gms | German Medical Science

62nd Annual Meeting of the German Society of Neurosurgery (DGNC)
Joint Meeting with the Polish Society of Neurosurgeons (PNCH)

German Society of Neurosurgery (DGNC)

7 - 11 May 2011, Hamburg

Surgical treatment of extratemporal epilepsies: experience with 253 procedures

Meeting Abstract

Search Medline for

  • C. Scheiwe - Neurochirurgische Universitätsklinik Freiburg, Abteilung Allgemeine Neurochirurgie, Freiburg
  • S. Fauser - Neurochirurgische Universitätsklinik Freiburg, Abteilung Allgemeine Neurochirurgie, Freiburg
  • J. Zentner - Neurochirurgische Universitätsklinik Freiburg, Abteilung Allgemeine Neurochirurgie, Freiburg

Deutsche Gesellschaft für Neurochirurgie. Polnische Gesellschaft für Neurochirurgen. 62. Jahrestagung der Deutschen Gesellschaft für Neurochirurgie (DGNC), Joint Meeting mit der Polnischen Gesellschaft für Neurochirurgen (PNCH). Hamburg, 07.-11.05.2011. Düsseldorf: German Medical Science GMS Publishing House; 2011. DocMO.13.05

doi: 10.3205/11dgnc101, urn:nbn:de:0183-11dgnc1019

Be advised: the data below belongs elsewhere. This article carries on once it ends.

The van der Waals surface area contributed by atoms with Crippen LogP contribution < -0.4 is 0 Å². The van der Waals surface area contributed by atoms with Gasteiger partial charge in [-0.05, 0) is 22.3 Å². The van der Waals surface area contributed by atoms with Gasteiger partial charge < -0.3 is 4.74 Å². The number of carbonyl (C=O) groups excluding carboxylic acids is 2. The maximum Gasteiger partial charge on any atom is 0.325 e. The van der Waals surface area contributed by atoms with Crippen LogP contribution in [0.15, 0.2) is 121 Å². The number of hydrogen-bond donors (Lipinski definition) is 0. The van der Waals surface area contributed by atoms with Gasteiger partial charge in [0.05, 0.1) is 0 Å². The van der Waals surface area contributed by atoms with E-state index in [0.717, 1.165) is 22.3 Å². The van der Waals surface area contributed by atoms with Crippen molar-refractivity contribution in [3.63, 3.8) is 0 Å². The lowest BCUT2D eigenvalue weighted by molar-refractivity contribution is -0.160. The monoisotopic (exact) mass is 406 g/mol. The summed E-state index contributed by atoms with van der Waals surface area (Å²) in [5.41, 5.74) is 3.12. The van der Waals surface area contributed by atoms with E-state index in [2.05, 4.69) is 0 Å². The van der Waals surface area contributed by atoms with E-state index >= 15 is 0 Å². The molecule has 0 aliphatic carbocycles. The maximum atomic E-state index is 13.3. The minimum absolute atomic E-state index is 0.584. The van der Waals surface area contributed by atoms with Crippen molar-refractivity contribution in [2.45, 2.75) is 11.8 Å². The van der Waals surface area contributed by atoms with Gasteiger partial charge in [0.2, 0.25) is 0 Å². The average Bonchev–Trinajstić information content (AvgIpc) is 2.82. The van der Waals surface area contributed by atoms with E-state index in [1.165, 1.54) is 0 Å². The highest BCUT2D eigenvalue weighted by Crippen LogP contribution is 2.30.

Published: April 28, 2011

© 2011 Scheiwe et al.
This is an Open Access article distributed under the terms of the Creative Commons Attribution License ( You are free: to Share – to copy, distribute and transmit the work, provided the original author and source are credited.



Objective: Extratemporal epilepsies remain a challenge both with respect to presurgical evaluation and surgical treatment since the epileptogenic area is frequently diffuse and overlaps eloquent areas. Therefore, extratemporal epilepsies usually require extensive presurgical work-up including invasive recordings. Here, we provide an overview on our experience with a total of 253 procedures in 236 patients.

Methods: Between 1998 and 2010 a total of 236 patients received 253 therapeutic procedures. Histopathological specimen were available in 226 patients. Epileptological follow-up of at least 1 year (range from 3 to 120 months) was obtained in 158 patients. In 75 patients (32%), invasive mapping with subdural and/or depth electrodes was performed prior to surgery.

Results: The majority of resections concerned the frontal lobe (55.9%; parietal: 6.2%, occipital: 8.2%). Multilobectomy involving 2 lobes was performed in 16.4% and involving 3 lobes in 5.6% of the cases. Histopathological examination revealed focal cortical dysplasia in 48.9%, other non-neoplastic lesions in 26.9% and neoplastic lesions in 24.2% of the specimen. During a mean follow-up of 36 months, 97 (61.4%) of the patients remained seizure-free, 38 (24%) had a significant seizure reduction of > 75%. Operative complications were temporary in 38 cases (20%) and permanent in 4 cases (2.1%). There was no operative mortality.

Conclusions: Extratemporal resections provide satisfying epileptological results. This is also true for complex procedures.